Part Two – 18 and staying in care: Life for a foster child after Staying Put7 May, 2015
The most significant piece of legislation, for thousands of young people in care and their foster carers across the UK, was passed a year ago. It eliminated the requirement for young people to leave their foster homes at the age of eighteen, although this has not come without its challenges.
The aim of the Staying Put amendment was to give young people a stable and secure home as they take their first steps into independent adult life. The government was pressurised to finally eradicate the uncertainty and anxiety that young people faced when they were forced to leave their foster homes on or before their 18th birthdays. In 2013, the Government announced that from April 2014 care leavers could stay with their foster carers until they were 21 if they, and their carers, agreed. The new legislation also places a duty on Local Authorities to provide financial support for every young person who wishes to stay with their foster carers until the age of 21.
Since the enactment of the legislation, foster carers have expressed concerns over the challenges of offering the chance for young people to Stay Put. The loss of income is seen as a huge challenge for many. Local authorities must pay carers an allowance in order to cover the costs of the young adult living with them, although there are no particular national standards regarding the minimum allowance that carers are to receive with the Staying Put legislation. It is also unlikely that carers will receive a recognition fee aligned with their contribution and expertise in transitioning the young person to independence.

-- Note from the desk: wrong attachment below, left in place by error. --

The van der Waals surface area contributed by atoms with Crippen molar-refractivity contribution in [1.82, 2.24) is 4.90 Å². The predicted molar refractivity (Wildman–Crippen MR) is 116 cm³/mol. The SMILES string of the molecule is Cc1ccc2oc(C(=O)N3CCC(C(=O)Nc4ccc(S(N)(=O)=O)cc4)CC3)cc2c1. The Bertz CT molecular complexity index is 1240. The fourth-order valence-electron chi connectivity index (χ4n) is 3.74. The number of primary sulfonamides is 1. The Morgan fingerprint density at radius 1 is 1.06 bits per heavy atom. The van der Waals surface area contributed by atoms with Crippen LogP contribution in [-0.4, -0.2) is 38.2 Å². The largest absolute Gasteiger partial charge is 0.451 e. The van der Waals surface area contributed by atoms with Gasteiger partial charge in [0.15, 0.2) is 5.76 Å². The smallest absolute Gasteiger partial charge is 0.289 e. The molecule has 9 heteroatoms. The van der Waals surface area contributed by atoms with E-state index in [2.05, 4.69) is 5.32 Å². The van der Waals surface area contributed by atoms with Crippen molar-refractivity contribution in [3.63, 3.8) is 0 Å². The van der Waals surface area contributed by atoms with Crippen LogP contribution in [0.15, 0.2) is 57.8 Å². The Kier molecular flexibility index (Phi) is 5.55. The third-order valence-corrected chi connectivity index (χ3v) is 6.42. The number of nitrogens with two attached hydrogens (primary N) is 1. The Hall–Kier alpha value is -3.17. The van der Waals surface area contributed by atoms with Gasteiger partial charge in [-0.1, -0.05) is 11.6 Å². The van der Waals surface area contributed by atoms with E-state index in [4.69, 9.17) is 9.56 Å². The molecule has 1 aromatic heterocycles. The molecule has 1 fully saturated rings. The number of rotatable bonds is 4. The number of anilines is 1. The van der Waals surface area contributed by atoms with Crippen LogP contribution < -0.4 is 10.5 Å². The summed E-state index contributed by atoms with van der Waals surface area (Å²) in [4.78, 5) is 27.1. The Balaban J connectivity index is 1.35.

Deborah Southwick, Registered Manager for Staffordshire at Orange Grove Fostercare, said, “Staying Put works well within some local authorities where they have established their staying put policy, which includes continued participation with the fostering agency who is supporting the foster carers with continued fostering. Unfortunately, some carers are unable to offer continued foster placements when they agree to Staying Put as there is a lack of bedroom capacity within the home; we therefore lose a valuable resource of experienced foster carers until the young person moves to independence.
She continued, “It is a definite positive for young people who wish to remain in the household that many of them have grown up in from an early age, but not so positive for carers who want to continue to support the young people who live with them but also wish to offer their skills and expertise to other young people seeking foster placements.”
Although it is clear that all uncertainty has not been fully eradicated, the Government and local authorities must prioritise offering the opportunity of Staying Put to every young person who wishes to, and adequately supporting carers in order to allow them to offer the chance for their young people to Stay Put.